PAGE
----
Chat with us, powered by LiveChat


Mortgage Maestro makes mortgages easy. Continue reading to learn more about mortgages, the latest industry updates and meeting your financial goals.

Variable mortgage rates in Canada

If you have been looking for a mortgage, you may have heard the word ‘variable rate.’ Variable, as the term defines, is not fixed or predetermined. Most Canadian lenders offer attractive variable mortgage rates to first-time homebuyers or property owners looking to refinance, renew or take out a line of credit. Most Canadians consult mortgage specialists, who assist them in customizing their mortgage solutions. Before choosing a mortgage, it would be best to consider many factors, including mortgage terms, interest rates, penalties, and more.

Variable Mortgage Rates in Canada

What is a variable mortgage rate?

A variable rate refers to a term where the interest rate fluctuates according to the market conditions. Variable rates are typically displayed as prime plus or minus a percentage discount or premium. For example, a variable rate could be quoted as prime – 0.8%. So, when the prime rate is 3%, you will pay 2.2% interest (3%-0.8%). When you choose a variable rate mortgage, you can set up the monthly payments in two ways:

Set regular payment

When the borrower decides to pay the same amount every month, it is called a ‘set regular payment.’ Having set regular payments protects you against interest rate fluctuations. If the interest rate drops, you can channelize a higher percentage of your payment towards the principal amount. In case of a rise in the interest rates, you will only be able to divert a lower portion of your monthly payment towards the principal amount.

Fixed amount payment

In this scenario, the customer commits to pay a fixed amount monthly towards the principal. The interest portion keeps fluctuating depending on the market conditions, which alters the overall monthly payment. Please note, the mortgage term and amortization period are different concepts. The mortgage term refers to the period for which you choose a fixed or a variable rate, after which you can refinance or renew your mortgage. The amortization period refers to the time you will need to pay off the entire mortgage if you only make monthly payments.

What are the benefits of variable-rate mortgages?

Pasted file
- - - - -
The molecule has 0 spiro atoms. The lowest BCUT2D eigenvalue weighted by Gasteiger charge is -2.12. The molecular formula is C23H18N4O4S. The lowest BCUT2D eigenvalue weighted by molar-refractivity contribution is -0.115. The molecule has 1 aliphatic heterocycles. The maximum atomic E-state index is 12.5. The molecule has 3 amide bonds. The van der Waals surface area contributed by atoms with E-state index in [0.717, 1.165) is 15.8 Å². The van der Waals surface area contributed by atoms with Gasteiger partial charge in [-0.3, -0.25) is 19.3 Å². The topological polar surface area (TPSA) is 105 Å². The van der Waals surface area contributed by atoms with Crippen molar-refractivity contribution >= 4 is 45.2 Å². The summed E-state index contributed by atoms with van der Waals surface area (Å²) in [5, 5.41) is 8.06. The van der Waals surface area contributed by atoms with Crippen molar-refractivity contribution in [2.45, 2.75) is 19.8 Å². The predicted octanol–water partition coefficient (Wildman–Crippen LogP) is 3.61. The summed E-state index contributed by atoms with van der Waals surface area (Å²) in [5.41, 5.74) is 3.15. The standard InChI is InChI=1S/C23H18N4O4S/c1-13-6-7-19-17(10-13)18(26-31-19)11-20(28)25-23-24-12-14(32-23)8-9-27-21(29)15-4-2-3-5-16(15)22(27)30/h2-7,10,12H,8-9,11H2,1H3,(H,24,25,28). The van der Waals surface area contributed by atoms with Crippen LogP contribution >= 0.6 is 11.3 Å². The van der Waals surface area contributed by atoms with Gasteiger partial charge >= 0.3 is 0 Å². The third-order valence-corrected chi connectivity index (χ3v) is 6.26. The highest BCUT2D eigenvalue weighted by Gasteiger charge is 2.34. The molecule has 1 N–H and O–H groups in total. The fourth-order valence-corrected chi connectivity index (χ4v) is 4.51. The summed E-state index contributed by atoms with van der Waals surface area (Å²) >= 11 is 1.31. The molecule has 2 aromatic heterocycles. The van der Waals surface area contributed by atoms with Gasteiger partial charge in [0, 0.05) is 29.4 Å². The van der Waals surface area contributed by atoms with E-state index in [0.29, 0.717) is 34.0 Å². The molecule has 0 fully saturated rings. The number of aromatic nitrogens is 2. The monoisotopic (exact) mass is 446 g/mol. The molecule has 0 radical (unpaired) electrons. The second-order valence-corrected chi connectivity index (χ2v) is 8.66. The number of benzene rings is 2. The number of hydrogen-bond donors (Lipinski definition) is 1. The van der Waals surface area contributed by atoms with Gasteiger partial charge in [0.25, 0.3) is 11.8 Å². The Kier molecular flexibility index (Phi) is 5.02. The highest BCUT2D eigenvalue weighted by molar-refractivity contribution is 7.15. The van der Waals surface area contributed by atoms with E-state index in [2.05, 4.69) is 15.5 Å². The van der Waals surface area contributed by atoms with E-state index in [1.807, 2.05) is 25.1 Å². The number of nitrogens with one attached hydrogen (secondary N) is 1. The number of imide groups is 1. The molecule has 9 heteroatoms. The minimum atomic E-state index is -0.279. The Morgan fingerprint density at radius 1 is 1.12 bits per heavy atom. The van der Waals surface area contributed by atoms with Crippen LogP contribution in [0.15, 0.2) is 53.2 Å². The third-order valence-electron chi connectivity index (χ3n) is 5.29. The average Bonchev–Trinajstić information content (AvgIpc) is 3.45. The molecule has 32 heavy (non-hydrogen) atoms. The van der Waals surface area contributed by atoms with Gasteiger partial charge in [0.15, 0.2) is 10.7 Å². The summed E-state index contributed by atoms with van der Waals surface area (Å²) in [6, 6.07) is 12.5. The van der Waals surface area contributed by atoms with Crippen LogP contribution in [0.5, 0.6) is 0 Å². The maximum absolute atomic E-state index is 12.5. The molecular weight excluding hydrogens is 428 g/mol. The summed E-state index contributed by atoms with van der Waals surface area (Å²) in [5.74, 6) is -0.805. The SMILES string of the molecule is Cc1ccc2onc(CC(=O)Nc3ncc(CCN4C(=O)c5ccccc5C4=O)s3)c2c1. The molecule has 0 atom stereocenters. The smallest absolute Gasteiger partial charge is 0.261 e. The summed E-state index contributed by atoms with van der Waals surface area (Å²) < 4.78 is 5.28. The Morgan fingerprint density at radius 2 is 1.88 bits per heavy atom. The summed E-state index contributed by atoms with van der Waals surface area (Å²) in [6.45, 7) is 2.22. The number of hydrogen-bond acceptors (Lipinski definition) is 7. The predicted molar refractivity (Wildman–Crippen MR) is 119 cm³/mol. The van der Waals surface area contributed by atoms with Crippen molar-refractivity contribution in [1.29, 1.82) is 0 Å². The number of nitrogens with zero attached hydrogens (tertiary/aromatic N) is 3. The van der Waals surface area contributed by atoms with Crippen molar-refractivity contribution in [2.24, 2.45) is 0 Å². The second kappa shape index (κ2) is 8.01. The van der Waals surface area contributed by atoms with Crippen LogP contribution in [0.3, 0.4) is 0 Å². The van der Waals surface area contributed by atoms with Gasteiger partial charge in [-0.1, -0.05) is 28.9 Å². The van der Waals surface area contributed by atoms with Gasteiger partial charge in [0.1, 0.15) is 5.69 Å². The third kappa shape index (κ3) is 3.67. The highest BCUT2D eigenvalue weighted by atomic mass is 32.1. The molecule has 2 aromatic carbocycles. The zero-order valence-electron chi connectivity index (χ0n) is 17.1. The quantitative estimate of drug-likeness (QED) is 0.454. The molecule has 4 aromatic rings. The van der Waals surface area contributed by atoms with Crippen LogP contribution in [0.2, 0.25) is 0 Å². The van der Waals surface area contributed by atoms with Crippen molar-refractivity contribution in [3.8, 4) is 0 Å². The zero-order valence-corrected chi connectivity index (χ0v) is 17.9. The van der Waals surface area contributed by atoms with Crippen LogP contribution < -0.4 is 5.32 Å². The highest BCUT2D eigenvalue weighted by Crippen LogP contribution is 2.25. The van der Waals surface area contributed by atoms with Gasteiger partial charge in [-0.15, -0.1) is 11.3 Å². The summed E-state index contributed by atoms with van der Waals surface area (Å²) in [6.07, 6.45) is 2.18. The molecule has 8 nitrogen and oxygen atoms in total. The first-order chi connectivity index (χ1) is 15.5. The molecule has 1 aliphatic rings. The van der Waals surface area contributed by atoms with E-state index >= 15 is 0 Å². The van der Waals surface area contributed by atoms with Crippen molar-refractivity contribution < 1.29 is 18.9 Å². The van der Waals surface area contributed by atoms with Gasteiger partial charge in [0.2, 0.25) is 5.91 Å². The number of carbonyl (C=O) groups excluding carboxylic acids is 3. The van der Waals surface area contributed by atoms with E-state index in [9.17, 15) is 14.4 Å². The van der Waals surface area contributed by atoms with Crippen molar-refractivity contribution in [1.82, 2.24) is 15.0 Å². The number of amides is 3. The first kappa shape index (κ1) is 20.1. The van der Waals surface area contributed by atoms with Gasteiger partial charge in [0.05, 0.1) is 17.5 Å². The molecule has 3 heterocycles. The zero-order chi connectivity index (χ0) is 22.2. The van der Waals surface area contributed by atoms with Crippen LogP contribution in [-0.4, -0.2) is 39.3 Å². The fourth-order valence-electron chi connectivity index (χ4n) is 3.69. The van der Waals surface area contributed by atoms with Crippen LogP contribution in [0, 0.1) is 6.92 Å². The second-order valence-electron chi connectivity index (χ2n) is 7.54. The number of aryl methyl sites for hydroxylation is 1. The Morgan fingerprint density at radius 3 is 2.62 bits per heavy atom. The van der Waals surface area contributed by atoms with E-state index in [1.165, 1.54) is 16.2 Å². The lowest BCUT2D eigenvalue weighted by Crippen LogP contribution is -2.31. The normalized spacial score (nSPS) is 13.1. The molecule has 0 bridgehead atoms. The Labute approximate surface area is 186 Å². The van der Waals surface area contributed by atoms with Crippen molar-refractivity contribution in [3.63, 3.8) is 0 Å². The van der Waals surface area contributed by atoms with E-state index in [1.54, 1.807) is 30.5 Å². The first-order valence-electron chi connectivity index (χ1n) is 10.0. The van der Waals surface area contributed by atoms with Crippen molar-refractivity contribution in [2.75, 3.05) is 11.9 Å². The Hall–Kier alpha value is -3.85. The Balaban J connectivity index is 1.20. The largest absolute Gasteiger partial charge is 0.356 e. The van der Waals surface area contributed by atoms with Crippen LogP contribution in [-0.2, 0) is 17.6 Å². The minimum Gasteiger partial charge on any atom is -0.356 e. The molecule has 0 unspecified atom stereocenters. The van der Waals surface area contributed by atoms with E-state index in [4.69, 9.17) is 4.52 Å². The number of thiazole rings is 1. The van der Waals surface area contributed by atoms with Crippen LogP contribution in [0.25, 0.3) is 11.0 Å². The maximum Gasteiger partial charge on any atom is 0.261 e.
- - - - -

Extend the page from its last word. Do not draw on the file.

You are exposed to interest rate fluctuation when you opt for variable rates, which directly impacts your mortgage payments. However, variable-rate mortgages often prove less expensive when compared to fixed-rate options. Historical data reveals that homeowners benefit from the seasonal decrements in the interest rates when they opt for variable-rate mortgages. Also, variable mortgages have lower interest rates than fixed mortgages.

Is a variable-rate mortgage a suitable option for you?

On average, almost 51% of borrowers opt for variable-rate mortgages. However, it all depends on the difference between the rates. When the difference is broader, more borrowers opt for variable rates. When the prime rate is likely to go down, variable rates are the most sought after. At times, the difference between variable and fixed rates can even go beyond 1%. A 1% difference in your interest rate can amount to thousands of dollars in savings over the lifetime of your mortgage. Historical data shows that the difference between fixed and variable interest rates for a five-year term has been around 1.25%. Borrowers can also switch from fixed to variable mortgage plans. In these cases, some lenders offer to cover the appraisal and legal fees.

Why do most people choose a five-year variable-rate mortgage?

Among the different variable mortgage options in Canada, five-year is the most popular. Here are some reasons why:

  • Statistics show that variable rates cost less in interest charges over the long term than fixed rates. Sometimes, the rate of interest has been low for 30 years at a stretch!
  • With five-year plans, you are less susceptible to the risk of a penalty. Even if you breach the contract before five years, the penalty may not be too harsh.

Five-year variable-rate mortgages are not necessarily a suitable option for every homeowner. If you know that you can pay off the mortgage in a few years, you can go for a 3-year term instead. Mainly, if you plan to sell or upgrade your property, a 3-year term will be more beneficial than a 5-year term. This can also help you save money on penalties.

Once you reach out to Mortgage Maestro, our mortgage experts can help you find custom solutions.